For one or two weeks a year my Mother would go extreme drag racing in the Swiss Alps and she used to leave me in the care of Sister Stacey. Stacey confided in me that she wasn’t ‘actually’ a Sister but that in fact she was a High Priestess, which I thought sounded much better and seemingly involved wearing less clothes. The High Priestess always insisted we sprinkle Dill on the fire….even if it were a lower level demon we were calling up.
Is Dill a cut flower?
Yes. Dill is super fantastic in an arrangement of freshly cut seasonal flowers. It has a crisp zingy citrus acid green vibe which wakes the whole scherbang up. It also lends itself to being able to enhance the structure in an architectural sense.
I think it works best with deep crimson numbers, especially the like of Black Ball cornflowers but also it will have a good old roll around in the hay with delicate whites, like white Godettias and Foxgloves. Don’t over do the Dill or it will try to dominate…naughty dill.
Also of course you can use it in food…Lamb tangine….need I say more?
How does one go about growing this dill of which you speak Mr Higgledy?
Dill is one of the easy ones to grow…BUT don’t let it dry out when it’s germinating or it will have a hissy fit and never come out to play.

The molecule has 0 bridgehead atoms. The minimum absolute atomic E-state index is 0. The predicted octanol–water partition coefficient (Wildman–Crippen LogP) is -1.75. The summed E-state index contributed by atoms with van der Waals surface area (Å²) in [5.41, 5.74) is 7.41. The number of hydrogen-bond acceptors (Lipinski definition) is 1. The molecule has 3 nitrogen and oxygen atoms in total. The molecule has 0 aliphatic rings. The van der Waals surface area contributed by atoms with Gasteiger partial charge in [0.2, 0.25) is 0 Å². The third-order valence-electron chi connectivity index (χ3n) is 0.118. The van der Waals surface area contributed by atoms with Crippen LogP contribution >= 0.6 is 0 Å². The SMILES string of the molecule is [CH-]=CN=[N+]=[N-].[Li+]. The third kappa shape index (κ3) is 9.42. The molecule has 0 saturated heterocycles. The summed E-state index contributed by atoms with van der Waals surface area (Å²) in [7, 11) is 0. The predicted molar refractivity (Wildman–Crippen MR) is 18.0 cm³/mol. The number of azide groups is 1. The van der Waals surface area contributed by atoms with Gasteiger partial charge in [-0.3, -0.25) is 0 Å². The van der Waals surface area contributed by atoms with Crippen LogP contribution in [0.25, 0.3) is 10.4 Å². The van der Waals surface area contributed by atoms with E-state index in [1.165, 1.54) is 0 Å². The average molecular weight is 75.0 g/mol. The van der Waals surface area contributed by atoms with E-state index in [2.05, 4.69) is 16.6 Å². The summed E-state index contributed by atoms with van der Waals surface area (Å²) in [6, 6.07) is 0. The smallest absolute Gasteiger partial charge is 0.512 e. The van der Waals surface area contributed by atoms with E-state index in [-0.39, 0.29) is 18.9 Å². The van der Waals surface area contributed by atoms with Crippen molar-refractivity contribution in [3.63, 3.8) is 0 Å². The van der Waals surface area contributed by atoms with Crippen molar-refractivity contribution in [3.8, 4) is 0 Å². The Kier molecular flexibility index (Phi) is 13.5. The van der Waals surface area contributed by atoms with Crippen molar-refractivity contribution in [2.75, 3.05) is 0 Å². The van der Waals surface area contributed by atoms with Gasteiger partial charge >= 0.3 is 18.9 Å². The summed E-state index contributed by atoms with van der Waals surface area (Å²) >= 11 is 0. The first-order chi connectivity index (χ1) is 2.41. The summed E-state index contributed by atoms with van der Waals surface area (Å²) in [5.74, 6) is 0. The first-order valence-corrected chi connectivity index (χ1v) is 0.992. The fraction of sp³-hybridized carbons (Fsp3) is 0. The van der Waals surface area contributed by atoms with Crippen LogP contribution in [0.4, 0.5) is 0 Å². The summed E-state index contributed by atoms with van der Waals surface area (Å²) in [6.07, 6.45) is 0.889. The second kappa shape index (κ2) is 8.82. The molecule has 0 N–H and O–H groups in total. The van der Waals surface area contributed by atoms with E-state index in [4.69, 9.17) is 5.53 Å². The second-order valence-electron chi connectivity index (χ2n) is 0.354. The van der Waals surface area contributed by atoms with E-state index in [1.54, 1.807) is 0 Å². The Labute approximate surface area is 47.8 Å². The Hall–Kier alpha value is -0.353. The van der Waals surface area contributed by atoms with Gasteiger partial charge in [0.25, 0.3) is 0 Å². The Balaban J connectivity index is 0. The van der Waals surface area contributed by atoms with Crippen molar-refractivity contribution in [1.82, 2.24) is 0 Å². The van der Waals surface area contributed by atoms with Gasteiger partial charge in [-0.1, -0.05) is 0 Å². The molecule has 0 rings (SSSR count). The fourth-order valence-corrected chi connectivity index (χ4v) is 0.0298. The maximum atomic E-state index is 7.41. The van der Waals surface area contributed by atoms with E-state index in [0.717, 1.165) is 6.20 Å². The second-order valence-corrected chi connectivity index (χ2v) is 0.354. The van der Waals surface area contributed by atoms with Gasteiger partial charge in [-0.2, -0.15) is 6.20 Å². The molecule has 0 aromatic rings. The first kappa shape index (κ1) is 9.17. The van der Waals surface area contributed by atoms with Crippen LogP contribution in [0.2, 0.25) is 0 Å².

Sow seeds thinly after the last frost. (mid May ish for most of England) Don’t try and grow them in pots and them bring ’em out…they won’t have it…they hate root disturbance.
Dill has a long tap root so make sure the bed is dug deep…I go to a spit and a half. (A spit is a spade’s depth…I could have said a spade and a half but ‘spit’ makes me sound more professional.)
I would call Dill an annual in the UK as it is only hardy to -3 degs…so re sow every year.
Keep weed free. Once it’s taproot has wiggled down into the earth you probably will only need to water it in super dry weeks.
Try to find a spot with full sun but which is out of the wind.
I space mine out at about a foot apart and they usually seem to enjoy this.
If you grow chaps such as lettuce, onions, cabbages and cucumbers, our friend Dill will protect them from some harmful critters. What is known as companion planting.
Dill in Folklore
The word Dill is derived from the Norse dilla meaning to south, calm, chillax bro. I don’t know why…sorry.
The ancient Brits would often hang it above the doors of huts and houses as protection against sorcery, witchcraft and very probably, Stacey.
Your digital pal